Christ the King Deerfield November 25, 2012
Today is the feast of Christ the King. We celebrate Jesus’ present lordship in the world he has redeemed and we look forward to the time when all things are subject to Christ and we “enter the everlasting heritage” of God’s sons and daughters.
In December, 1925 Pope Pius 11th ordered a new feast of Christ the King be kept on the last Sunday in October. Three years before, in late October 1922, Mussolini’s Fascists had seized control of the Italian government. On May 30, 1924 Giacomo Matteotti spoke in the Italian parliament and charged the Fascists with electoral fraud and violence. Ten days later Matteotti was kidnapped and murdered. About the same time Adolf Hitler’s Storm Troopers began to terrorize Germany. The Fascists were political gangsters, determined to maintain order at the expense of justice. Fascism opposed Communism, but both Fascism and Communism were totalitarian ideologies fundamentally incompatible with Christian faith. The new feast of Christ the King in late October was the Pope’s 1direct challenge to Italian and German Fascism. That Fascism was defeated in World War II and in the calendar reform of 1969 Pope Pius 6th moved the Feast of Christ the King to the Sunday before Advent.
The church feast of Christ the King is relatively new, but the idea is biblical. The whole Bible teaches that God rules the world he made. Nathan brought God’s judgment to David for his crimes of adultery and murder. Isaiah prophesied (9:6-7), “Unto us a child is born, unto us a son is given, . . .The Prince of Peace . . . to establish (his kingdom) with judgment and with justice . . . for ever.”
Today’s scripture readings show us three aspects of the rule of Christ the King. First in the Gospel Jesus teaches Pilate about his rule and its relationship to the power of the state. Second Daniel and Revelation focus on Christ’s rule in the last days. And third, as we live in this world awaiting the last days we consider how we celebrate Jesus’ present lordship in the world he has redeemed.
First, today’s Gospel is part of St. John’s account of Jesus’ trial. The next verse has Pilate’s question, “What is truth?” and Pilate’s judgment announced to the Jewish political and religious leadership, “I find in him no fault at all.”
Pilate’s judgment of innocence and his easy betrayal of that judgment under political pressure show his moral bankruptcy as governor. The only moral reason for government is to maintain justice and civil order. Without these government is simply tyranny.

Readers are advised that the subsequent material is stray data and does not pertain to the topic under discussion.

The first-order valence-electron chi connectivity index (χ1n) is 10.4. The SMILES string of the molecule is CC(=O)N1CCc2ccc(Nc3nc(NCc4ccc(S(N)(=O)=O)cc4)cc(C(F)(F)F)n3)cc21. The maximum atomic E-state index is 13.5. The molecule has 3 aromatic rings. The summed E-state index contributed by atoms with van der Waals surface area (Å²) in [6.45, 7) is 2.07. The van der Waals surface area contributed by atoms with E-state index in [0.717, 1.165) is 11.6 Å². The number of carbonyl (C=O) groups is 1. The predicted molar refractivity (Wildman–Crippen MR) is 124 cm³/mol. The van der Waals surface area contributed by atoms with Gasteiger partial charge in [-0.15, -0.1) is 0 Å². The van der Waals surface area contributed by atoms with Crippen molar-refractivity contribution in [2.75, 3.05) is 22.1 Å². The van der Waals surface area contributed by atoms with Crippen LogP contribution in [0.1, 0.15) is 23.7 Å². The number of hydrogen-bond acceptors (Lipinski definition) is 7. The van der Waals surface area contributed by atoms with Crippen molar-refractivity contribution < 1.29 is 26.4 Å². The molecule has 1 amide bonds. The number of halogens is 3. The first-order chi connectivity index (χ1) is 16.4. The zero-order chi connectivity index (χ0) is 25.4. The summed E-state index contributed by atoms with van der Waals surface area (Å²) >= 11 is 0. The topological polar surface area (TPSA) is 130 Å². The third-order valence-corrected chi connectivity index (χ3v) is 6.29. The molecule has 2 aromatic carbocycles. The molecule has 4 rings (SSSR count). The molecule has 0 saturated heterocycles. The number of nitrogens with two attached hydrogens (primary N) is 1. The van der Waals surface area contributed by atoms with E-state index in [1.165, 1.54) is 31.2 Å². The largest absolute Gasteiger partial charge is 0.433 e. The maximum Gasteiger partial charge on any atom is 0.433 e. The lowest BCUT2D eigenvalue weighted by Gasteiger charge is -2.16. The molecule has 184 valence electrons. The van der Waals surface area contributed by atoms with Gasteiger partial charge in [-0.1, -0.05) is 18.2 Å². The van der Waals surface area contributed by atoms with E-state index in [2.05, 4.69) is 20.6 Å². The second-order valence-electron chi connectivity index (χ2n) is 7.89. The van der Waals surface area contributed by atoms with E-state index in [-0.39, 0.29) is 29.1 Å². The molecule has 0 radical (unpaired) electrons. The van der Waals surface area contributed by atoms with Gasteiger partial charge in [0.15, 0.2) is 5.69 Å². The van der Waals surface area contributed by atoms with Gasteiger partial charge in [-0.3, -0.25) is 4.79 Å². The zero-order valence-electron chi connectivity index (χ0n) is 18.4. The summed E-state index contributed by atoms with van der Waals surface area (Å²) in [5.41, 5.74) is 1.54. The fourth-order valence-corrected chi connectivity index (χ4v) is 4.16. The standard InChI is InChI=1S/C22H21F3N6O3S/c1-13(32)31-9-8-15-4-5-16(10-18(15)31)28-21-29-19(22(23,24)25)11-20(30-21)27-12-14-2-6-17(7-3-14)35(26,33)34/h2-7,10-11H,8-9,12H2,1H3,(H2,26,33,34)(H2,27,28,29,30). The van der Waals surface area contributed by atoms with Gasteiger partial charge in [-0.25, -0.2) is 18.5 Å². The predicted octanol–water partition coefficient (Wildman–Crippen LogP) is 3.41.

When Pilate found Jesus innocent he took on a moral obligation to protect him, but instead Pilate caved into the mob and ordered Jesus’ execution. Christ the King calls us to use the authority we receive from God, as the prophet Micah commands (6:8), “to do justice, love mercy, and walk humbly with God.” Doing justice requires us not only to be just and fair in our own doings but to do all we can to ensure just and fair treatment of all persons and in all situations, to “make no peace with oppression” as we pray in the Collect for Social Justice BCP 260.
Second, both Daniel and the Revelation remind us of the scriptural truth that the universe as we know it is not permanent. It had a beginning and it will end. The God who made the world will in God’s good time bring it to an end.
Daniel says, “His dominion is an everlasting dominion that shall not pass away, and his kingship is one that shall never be destroyed.” In Revelation St. John says, Jesus Christ our king “is coming with the clouds; every eye will see him, even those who pierced him; and on his account all the tribes of the earth will wail. So it is to be. Amen. ‘I am the Alpha and the Omega,’ says the Lord God, who is and who was and who is to come, the Almighty.”
By faith we believe that in the last day Christ will be king. The God who made the world will in God’s good time bring it to a just end.
So finally, what do we do until Christ returns to reign as king? First, because Christ is our king, because he is perfect justice and love, we seek “to do justice, love mercy, and walk humbly” in his service. And that means not only to be just and fair in our own doings but to do all we can to ensure just and fair treatment of all and in all situations, to “make no peace with oppression.”
Second, because Christ is our king, we “work, pray, and give for the spread of his kingdom” doing what we can as we can as a witness to Christ’s saving grace in our lives to the end that the world may come to know, love, and serve him in this life and the life to come.
And third, this is the feast of Christ the King. We celebrate Jesus’ present lordship in the world he has redeemed and we look forward to the time when all things are subject to Christ and we “enter the everlasting heritage” of God’s sons and daughters. Amen.